The Best Cities to Live in Car Free

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5. Seattle-Tacoma-Bellevue, WA
> Transit coverage: 85.3% (11th highest)
> Service frequency (minutes): 8.8 (15th lowest)
> Jobs reachable in 90 minutes: 33.4% (35th highest)
> Walk score: 73.6 (6th highest)
> Commuters who bike: 1.07% (9th highest)

Seattle’s public transportation system not only includes bus and rail transit, but a monorail in the city center, as well as ferries. The city also has the sixth highest walk score in the country, due to its high number of easily accessible amenities. According to Bicycling magazine, Seattle is one of the most bike-friendly cities in the country and “has a 10-year, $240-million bike master plan that seeks to triple the number of journeys made by bike and add 450 miles of bike paths.”

4. Honolulu, HI
> Transit coverage: 97% (the highest)
> Service frequency (minutes): 9 (18th highest)
> Jobs reachable in 90 minutes: 59.8% (the highest)
> Walk score: 63 (19th highest)
> Commuters who bike: 0.95% (12th highest)

Honolulu currently does not have an urban rail system, but its bus system helps cover 97% of neighborhoods — the highest rate in the country. Additionally, almost 60% of jobs are accessible within 90 minutes to those who live in neighborhoods covered by transit. This is also the highest rate in the country. Nevertheless, the city is planning a $5.5 billion rail project called the Honolulu Rail Transit Project. This will include 20 miles of track, connecting East Kapolei with the Honolulu International Airport and downtown Honolulu and will end at Ala Moana Center.

3. New York-Northern New Jersey-Long Island, NY-NJ-PA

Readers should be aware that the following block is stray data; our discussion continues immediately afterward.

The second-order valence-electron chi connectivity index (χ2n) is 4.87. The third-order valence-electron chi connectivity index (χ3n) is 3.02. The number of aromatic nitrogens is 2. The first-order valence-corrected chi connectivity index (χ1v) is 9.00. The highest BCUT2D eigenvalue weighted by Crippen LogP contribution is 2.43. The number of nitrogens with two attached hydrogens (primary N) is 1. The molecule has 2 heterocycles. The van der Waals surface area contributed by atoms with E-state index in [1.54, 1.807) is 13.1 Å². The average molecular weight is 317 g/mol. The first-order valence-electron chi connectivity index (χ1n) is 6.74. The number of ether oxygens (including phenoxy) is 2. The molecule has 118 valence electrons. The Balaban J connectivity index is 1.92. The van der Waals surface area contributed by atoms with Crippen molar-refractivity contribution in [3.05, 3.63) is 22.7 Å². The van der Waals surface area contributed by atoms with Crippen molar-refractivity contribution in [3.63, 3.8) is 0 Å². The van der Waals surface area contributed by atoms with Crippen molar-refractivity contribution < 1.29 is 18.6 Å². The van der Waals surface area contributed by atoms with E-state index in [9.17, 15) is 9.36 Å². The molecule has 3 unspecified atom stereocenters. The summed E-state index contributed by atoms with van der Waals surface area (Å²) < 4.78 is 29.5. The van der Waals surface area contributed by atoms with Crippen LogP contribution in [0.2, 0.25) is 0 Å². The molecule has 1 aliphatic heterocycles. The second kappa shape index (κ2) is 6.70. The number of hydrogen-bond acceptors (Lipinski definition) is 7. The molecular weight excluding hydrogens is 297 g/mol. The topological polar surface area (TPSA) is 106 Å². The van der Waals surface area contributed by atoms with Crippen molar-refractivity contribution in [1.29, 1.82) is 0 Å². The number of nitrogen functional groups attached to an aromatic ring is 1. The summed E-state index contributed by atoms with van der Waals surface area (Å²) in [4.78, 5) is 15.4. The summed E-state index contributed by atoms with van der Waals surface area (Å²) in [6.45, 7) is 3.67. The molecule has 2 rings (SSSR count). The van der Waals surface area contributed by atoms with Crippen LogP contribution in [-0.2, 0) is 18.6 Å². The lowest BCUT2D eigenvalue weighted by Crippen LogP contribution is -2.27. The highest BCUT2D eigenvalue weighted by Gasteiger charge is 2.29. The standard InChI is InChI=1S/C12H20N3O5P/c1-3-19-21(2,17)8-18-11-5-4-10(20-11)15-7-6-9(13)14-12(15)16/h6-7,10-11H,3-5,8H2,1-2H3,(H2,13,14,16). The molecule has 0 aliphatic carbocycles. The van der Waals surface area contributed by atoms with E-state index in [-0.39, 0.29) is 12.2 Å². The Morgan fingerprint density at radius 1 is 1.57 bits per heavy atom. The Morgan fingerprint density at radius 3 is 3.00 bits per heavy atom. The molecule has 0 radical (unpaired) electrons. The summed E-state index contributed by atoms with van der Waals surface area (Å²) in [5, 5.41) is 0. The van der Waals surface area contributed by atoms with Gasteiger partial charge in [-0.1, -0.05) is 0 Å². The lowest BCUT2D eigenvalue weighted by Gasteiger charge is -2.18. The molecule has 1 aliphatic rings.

> Transit coverage: 89.6% (7th highest)
> Service frequency (minutes): 4.5 (the highest)
> Jobs reachable in 90 minutes: 36.6% (25th highest)
> Walk score: 85.3 (the highest)
> Commuters who bike: 0.52% (32nd highest)

New York City ranks first in the nation for total number of passenger trips and government spending per capita on public transit, according to US News. It also has the highest rate of service frequency. The Metropolitan Transportation Authority’s 2010 operating budget was $13.4 billion. The average weekday ridership for the city is estimated to be over 8.4 million trips. The city also has the highest walk score on this list, thanks to the ability of city dwellers to reach just about any amenity on foot.

2. Portland-Vancouver-Beaverton, OR-WA
> Transit coverage: 83.5% (13th highest)
> Service frequency (minutes): 7.4 (8th lowest)
> Jobs reachable in 90 minutes: 39.9% (16th highest)
> Walk score: 66.3 (13th highest)
> Commuters who bike: 2.23% (2nd highest)

Portland is such a good place for people to live without a car due to both its public transit system and the ease of walking and biking around the city. The metropolitan area is served by TriMet, which in addition to other services offers a Free Rail Zone — a region that includes most of downtown Portland and where light rail and streetcar rides are always free. The city has a number of benefits for bike riders, including designated bike-only areas at traffic signals and free bike lights. It has the second highest rate of commuters who ride bikes to work in the country.

1. San Francisco-Oakland-Fremont, CA
> Transit coverage: 91.7% (5th highest)
> Service frequency (minutes): 8.5 (12th highest)
> Jobs reachable in 90 minutes: 34.8 (30th highest)
> Walk score: 84.9 (2nd highest)
> Commuters who bike: 1.65% (6th highest)

San Francisco is held in high regard for its many successful transit systems, including the San Francisco Municipal Transportation Authority and the Bay Area Rapid Transit district. These systems cover nearly 92% of neighborhoods — the fifth highest rate in the country. San Francisco also has the second highest walk score and is excellent for bicyclists. Commuter rails within the city allow bicyclists to mount with their bicycles, and there is a bike shuttle across the Bay Bridge to help cyclists during rush hour.

Charles B. Stockdale